Unintentional weight gain may reflect a systemic disease or change in dietary habits.
Weight gain – An unintentional weight gain of 10 lbs or >10% of usual weight in <6 months may reflect reduced physical activity or a shift to a higher caloric diet. Although unlikely without other symptoms, it could be a sign of significant fluid retention.
Weight loss – An unintentional weight loss of 10 lbs or >10% of usual weight in < 6 months is a marker of increased risk for malnutrition and infection, as well as systemic diseases, such as type 2 diabetes mellitus and different neoplasms.
Pain or difficulty with masticatory function, as well as soft tissue lesions or infections interfering with food or beverage intake can lead to a compromised diet with subsequent weight loss and nutrient deficiencies.
Fewer than 18 teeth can impact ability to eat, and has shown to be associated with reduced intake of fresh fruits, vegetables and whole grain.
Frequent consumption of sugar- containing beverages, chewing gum and candy is associated with an increased risk for developing caries.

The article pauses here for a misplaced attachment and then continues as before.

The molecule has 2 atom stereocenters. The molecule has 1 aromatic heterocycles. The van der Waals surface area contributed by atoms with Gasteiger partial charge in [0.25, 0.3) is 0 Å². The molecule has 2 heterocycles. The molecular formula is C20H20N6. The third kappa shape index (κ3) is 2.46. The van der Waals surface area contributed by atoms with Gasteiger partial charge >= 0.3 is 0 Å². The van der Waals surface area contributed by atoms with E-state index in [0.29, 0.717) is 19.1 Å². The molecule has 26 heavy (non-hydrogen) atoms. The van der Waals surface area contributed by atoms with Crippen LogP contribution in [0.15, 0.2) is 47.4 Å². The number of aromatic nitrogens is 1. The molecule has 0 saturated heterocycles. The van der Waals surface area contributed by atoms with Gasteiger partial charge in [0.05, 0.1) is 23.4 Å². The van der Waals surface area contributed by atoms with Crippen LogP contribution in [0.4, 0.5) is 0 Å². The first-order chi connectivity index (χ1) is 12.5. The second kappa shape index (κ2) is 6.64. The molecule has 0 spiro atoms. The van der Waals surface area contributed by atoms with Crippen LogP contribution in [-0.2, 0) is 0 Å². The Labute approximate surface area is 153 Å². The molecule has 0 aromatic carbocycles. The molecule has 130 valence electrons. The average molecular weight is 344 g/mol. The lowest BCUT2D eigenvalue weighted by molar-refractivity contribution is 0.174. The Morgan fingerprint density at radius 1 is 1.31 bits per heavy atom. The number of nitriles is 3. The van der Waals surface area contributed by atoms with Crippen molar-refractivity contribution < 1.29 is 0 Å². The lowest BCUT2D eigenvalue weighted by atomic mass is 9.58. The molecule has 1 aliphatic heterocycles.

Dietary supplements include nutrient supplements (vitamins and minerals), botanical or herbal, and other products, such as creatine, caffeine and green tea extracts. In general, multivitamin mineral supplements are safe, but single nutrients in doses exceeding recommended levels may be associated with toxicities and drug interactions, e.g. the effect of coumadin may vary with changes in intake of vitamins E or K, or Ginseng.
Patients with unintentional weight gain/loss of >10 lbs in <6 months should be referred to a physician for evaluation and a registered dietitian for nutrition evaluation and counseling.
Patients with difficulties or pain upon biting, chewing, or swallowing and patients with less than 18 teeth should have a dietary consultation to determine changes in food habits and overall adequacy of caloric and macronutrient intake. Such patients should be given dietary advice according to federal dietary recommendations and be referred to a registered dietitian for evaluation and counseling.
Patients who consume >4 sugar containing foods, snacks, chewing gum or candy should be given advice as to caries risk reduction and alternatives to high sugar-containing fluids, snacks and candies.